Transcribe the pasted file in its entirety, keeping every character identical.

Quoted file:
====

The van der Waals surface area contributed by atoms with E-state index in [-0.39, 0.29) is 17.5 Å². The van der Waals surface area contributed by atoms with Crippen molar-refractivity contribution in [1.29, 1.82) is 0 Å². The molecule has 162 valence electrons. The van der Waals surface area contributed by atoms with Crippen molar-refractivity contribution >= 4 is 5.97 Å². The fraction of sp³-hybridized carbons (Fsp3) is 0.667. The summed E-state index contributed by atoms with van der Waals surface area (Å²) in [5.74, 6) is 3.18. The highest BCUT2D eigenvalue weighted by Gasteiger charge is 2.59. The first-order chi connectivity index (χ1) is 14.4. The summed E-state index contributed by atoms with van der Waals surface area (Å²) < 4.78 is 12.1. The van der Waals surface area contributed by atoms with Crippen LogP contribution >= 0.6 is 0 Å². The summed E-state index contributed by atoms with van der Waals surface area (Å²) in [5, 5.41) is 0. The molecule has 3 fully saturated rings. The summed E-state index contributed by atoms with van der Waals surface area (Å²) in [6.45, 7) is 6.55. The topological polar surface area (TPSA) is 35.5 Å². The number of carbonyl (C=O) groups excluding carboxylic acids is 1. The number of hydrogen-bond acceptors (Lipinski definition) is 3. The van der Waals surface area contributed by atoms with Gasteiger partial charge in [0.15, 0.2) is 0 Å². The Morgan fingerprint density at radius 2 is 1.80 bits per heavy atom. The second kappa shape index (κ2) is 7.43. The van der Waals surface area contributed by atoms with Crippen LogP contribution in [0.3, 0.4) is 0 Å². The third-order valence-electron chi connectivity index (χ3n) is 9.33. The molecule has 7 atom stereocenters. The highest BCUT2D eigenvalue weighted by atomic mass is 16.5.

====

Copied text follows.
The van der Waals surface area contributed by atoms with E-state index in [-0.39, 0.29) is 17.5 Å². The van der Waals surface area contributed by atoms with Crippen molar-refractivity contribution in [1.29, 1.82) is 0 Å². The molecule has 162 valence electrons. The van der Waals surface area contributed by atoms with Crippen molar-refractivity contribution >= 4 is 5.97 Å². The fraction of sp³-hybridized carbons (Fsp3) is 0.667. The summed E-state index contributed by atoms with van der Waals surface area (Å²) in [5.74, 6) is 3.18. The highest BCUT2D eigenvalue weighted by Gasteiger charge is 2.59. The first-order chi connectivity index (χ1) is 14.4. The summed E-state index contributed by atoms with van der Waals surface area (Å²) < 4.78 is 12.1. The van der Waals surface area contributed by atoms with Crippen LogP contribution >= 0.6 is 0 Å². The summed E-state index contributed by atoms with van der Waals surface area (Å²) in [5, 5.41) is 0. The molecule has 3 fully saturated rings. The summed E-state index contributed by atoms with van der Waals surface area (Å²) in [6.45, 7) is 6.55. The topological polar surface area (TPSA) is 35.5 Å². The number of carbonyl (C=O) groups excluding carboxylic acids is 1. The number of hydrogen-bond acceptors (Lipinski definition) is 3. The van der Waals surface area contributed by atoms with Gasteiger partial charge in [0.15, 0.2) is 0 Å². The Morgan fingerprint density at radius 2 is 1.80 bits per heavy atom. The second kappa shape index (κ2) is 7.43. The van der Waals surface area contributed by atoms with Crippen LogP contribution in [0.3, 0.4) is 0 Å². The third-order valence-electron chi connectivity index (χ3n) is 9.33. The molecule has 7 atom stereocenters. The highest BCUT2D eigenvalue weighted by atomic mass is 16.5.